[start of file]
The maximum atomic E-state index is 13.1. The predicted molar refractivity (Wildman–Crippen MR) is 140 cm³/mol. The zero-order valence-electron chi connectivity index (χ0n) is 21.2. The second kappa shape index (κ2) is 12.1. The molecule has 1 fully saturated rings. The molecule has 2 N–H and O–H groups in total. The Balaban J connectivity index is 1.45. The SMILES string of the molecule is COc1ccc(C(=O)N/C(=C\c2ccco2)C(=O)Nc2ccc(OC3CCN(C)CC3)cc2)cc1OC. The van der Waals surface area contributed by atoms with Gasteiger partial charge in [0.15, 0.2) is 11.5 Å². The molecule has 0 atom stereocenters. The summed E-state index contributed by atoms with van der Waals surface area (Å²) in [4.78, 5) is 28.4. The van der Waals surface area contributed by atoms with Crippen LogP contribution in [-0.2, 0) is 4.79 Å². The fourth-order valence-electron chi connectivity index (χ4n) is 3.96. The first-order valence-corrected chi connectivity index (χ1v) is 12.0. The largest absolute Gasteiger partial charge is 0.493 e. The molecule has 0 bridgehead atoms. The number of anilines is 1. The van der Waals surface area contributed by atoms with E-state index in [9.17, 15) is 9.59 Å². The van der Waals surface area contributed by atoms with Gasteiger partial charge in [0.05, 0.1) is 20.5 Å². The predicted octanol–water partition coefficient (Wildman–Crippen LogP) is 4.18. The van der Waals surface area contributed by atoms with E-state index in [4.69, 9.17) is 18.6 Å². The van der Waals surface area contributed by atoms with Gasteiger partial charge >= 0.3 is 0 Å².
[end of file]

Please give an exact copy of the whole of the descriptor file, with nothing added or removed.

The maximum atomic E-state index is 13.1. The predicted molar refractivity (Wildman–Crippen MR) is 140 cm³/mol. The zero-order valence-electron chi connectivity index (χ0n) is 21.2. The second kappa shape index (κ2) is 12.1. The molecule has 1 fully saturated rings. The molecule has 2 N–H and O–H groups in total. The Balaban J connectivity index is 1.45. The SMILES string of the molecule is COc1ccc(C(=O)N/C(=C\c2ccco2)C(=O)Nc2ccc(OC3CCN(C)CC3)cc2)cc1OC. The van der Waals surface area contributed by atoms with Gasteiger partial charge in [0.15, 0.2) is 11.5 Å². The molecule has 0 atom stereocenters. The summed E-state index contributed by atoms with van der Waals surface area (Å²) in [4.78, 5) is 28.4. The van der Waals surface area contributed by atoms with Crippen LogP contribution in [-0.2, 0) is 4.79 Å². The fourth-order valence-electron chi connectivity index (χ4n) is 3.96. The first-order valence-corrected chi connectivity index (χ1v) is 12.0. The largest absolute Gasteiger partial charge is 0.493 e. The molecule has 0 bridgehead atoms. The number of anilines is 1. The van der Waals surface area contributed by atoms with E-state index in [9.17, 15) is 9.59 Å². The van der Waals surface area contributed by atoms with Gasteiger partial charge in [0.05, 0.1) is 20.5 Å². The predicted octanol–water partition coefficient (Wildman–Crippen LogP) is 4.18. The van der Waals surface area contributed by atoms with E-state index in [4.69, 9.17) is 18.6 Å². The van der Waals surface area contributed by atoms with Gasteiger partial charge >= 0.3 is 0 Å².